Gold Futures Rise to One-Month High on U.S. Stimulus Speculation

Gold futures advanced to the highest in a month on speculation that the Federal Reserve will maintain stimulus to boost economic growth.

U.S. orders to manufacturers unexpectedly dropped in September, while consumer sentiment sank in October to a 10-month low, separate reports showed today. The dollar slid the lowest in almost two years versus the euro. Chances that the Fed will trim its $85 billion of monthly bond purchases have “diminished greatly” on growth concerns, said Carl Tannenbaum, the chief economist for Northern Trust Corp. (NTRS)

“The belief that the Fed will have to maintain the pace of stimulus is supporting gold and putting downward pressure on the dollar,” David Lee, a vice president at Heraeus Precious Metals Management in New York, said in a telephone interview.

Gold futures for December delivery gained 0.2 percent to settle at $1,352.50 an ounce at 1:37 p.m. on the Comex in New York, after touching $1,356.40, the highest since Sept. 20. The precious metal added 2.9 percent this week, the second straight increase.

Bullion has declined 19 percent this year, set for the first annual drop in 13 years, as some investors lost faith in the metal as a store of value.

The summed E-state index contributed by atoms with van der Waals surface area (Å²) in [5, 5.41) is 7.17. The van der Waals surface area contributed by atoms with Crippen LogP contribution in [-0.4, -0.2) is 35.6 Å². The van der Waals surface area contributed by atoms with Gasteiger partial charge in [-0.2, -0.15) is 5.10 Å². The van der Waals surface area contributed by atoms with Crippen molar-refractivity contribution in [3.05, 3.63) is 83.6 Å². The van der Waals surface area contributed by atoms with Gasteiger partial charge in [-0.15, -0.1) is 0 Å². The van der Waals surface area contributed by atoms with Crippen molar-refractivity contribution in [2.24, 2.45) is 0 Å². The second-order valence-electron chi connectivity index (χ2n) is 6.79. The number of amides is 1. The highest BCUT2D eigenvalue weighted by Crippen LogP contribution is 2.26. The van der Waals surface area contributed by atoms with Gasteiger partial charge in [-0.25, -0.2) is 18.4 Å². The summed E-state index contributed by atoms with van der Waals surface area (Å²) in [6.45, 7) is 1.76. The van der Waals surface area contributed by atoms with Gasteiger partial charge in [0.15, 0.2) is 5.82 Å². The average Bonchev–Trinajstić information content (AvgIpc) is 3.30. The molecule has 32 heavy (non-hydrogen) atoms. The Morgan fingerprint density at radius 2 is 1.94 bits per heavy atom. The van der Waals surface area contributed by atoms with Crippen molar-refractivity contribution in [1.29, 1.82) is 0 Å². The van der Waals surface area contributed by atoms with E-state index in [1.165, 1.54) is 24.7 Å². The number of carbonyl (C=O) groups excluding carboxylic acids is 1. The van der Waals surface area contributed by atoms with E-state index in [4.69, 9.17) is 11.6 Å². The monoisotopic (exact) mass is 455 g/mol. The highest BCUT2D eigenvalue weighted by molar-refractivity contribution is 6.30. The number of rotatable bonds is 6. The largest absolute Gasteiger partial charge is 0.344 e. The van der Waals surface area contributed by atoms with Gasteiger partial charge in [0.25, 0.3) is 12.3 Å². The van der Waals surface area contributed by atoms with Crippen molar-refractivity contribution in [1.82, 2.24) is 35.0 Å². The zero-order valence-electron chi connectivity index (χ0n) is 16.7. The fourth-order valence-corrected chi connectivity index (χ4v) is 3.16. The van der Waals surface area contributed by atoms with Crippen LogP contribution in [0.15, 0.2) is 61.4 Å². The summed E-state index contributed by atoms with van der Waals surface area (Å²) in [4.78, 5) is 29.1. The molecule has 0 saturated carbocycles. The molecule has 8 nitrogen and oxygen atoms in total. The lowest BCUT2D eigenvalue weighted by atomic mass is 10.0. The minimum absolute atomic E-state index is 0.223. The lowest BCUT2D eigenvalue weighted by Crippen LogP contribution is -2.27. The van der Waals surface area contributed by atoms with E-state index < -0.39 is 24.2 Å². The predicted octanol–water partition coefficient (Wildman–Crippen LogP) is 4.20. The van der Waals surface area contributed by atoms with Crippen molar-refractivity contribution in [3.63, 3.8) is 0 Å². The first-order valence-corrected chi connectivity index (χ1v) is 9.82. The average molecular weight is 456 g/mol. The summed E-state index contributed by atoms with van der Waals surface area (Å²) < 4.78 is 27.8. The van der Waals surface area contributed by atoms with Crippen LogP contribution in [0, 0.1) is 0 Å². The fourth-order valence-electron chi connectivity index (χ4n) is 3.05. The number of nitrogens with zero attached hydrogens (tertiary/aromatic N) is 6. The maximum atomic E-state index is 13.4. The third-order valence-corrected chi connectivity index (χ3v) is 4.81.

The metal rose 70 percent from December 2008 to June 2011 as the central bank pumped more than $2 trillion into the financial system. Some investors buy gold and silver as a hedge against accelerating consumer prices and protection against currency weakness.

Silver futures for December delivery dropped 0.8 percent to $22.639 an ounce in New York. Prices are down 25 percent this year, the second-worst performer on the Standard & Poor’s GSCI index of 24 raw materials.

On the New York Mercantile Exchange, platinum futures for January delivery fell less than 0.1 percent to $1,455.50 an ounce. Palladium futures for December delivery rose less than 0.1 percent to $747.90 an ounce on the Nymex.

To contact the reporters on this story: Nicholas Larkin in London at nlarkin1@bloomberg.net Debarati Roy in New York at droy5@bloomberg.net

To contact the editor responsible for this story: Steve Stroth at sstroth@bloomberg.net

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